In an enterprise Windows 7 machine we cannot control the system environment variables including _JAVA_OPTIONS, JAVA_HOME and _classload_hook. These values are set to suit other java-using programs such as QTP. These alien settings cause the slave to fail to start with errors like: "Error: could not load Mercury Interactive support. Please run the setup again. If the problem persists please contact Mercury's Customer support. Picked up _JAVA_OPTIONS: -Xrunjvmhook -Xbootclasspath/a:C:\PROGRA~2\HP\QUICKT~1\bin\JAVA_S~1\classes;C:\PROGRA~2\HP\QUICKT~1\bin\JAVA_S~1\classes\jasmine.jar"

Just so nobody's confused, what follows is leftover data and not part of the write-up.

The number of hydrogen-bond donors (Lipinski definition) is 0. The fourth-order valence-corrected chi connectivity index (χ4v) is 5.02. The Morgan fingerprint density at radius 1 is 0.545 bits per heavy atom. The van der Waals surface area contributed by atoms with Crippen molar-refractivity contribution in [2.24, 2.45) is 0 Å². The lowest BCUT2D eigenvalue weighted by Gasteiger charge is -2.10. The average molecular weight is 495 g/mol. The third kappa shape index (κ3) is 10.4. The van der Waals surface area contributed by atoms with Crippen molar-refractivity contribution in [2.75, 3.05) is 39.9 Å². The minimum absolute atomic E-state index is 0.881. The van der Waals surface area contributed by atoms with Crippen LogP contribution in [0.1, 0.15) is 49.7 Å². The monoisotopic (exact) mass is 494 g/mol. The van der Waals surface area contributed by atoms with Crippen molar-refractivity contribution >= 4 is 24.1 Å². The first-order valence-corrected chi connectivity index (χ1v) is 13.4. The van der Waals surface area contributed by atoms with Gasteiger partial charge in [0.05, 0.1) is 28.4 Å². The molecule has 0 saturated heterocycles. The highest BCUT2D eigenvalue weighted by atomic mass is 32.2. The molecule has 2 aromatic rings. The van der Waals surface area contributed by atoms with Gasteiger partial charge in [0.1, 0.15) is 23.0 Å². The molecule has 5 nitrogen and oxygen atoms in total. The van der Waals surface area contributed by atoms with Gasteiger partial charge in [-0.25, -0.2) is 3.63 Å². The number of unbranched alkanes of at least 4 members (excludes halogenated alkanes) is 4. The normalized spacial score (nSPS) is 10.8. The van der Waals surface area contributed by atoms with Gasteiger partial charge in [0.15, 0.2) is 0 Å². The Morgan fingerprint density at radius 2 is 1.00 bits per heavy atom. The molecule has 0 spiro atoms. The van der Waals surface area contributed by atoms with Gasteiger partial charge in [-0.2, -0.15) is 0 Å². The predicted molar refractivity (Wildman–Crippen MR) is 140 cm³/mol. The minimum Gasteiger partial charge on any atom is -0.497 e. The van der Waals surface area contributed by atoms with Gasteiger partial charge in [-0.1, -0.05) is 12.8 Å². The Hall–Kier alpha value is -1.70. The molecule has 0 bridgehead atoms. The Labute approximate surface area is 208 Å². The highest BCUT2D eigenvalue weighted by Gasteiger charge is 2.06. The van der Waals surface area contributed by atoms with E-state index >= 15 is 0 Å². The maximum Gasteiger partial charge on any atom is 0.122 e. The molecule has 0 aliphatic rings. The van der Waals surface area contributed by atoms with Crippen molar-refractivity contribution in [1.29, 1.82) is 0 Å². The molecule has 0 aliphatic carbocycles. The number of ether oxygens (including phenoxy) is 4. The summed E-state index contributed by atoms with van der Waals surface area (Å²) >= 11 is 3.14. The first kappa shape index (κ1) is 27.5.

A cure is to manually delete the offending system environment variables in the registry.
Sadly these variables are set by group policy and are reset when the machine is restarted. (Restarting the machine is the only safe way to get services.exe to reload it's environment.)
So whenever the machine is restarted (and this can be randomly enforced centrally) the Jenkins slave fails.
It would be really super if the jenkins-slave.exe could isolate the JVM from the background environment. jenkins-slave.xml could be enhanced to provide key-value pairs for environment variables, and a way to undefine environment bindings. Or perhaps use existing java service wrappers.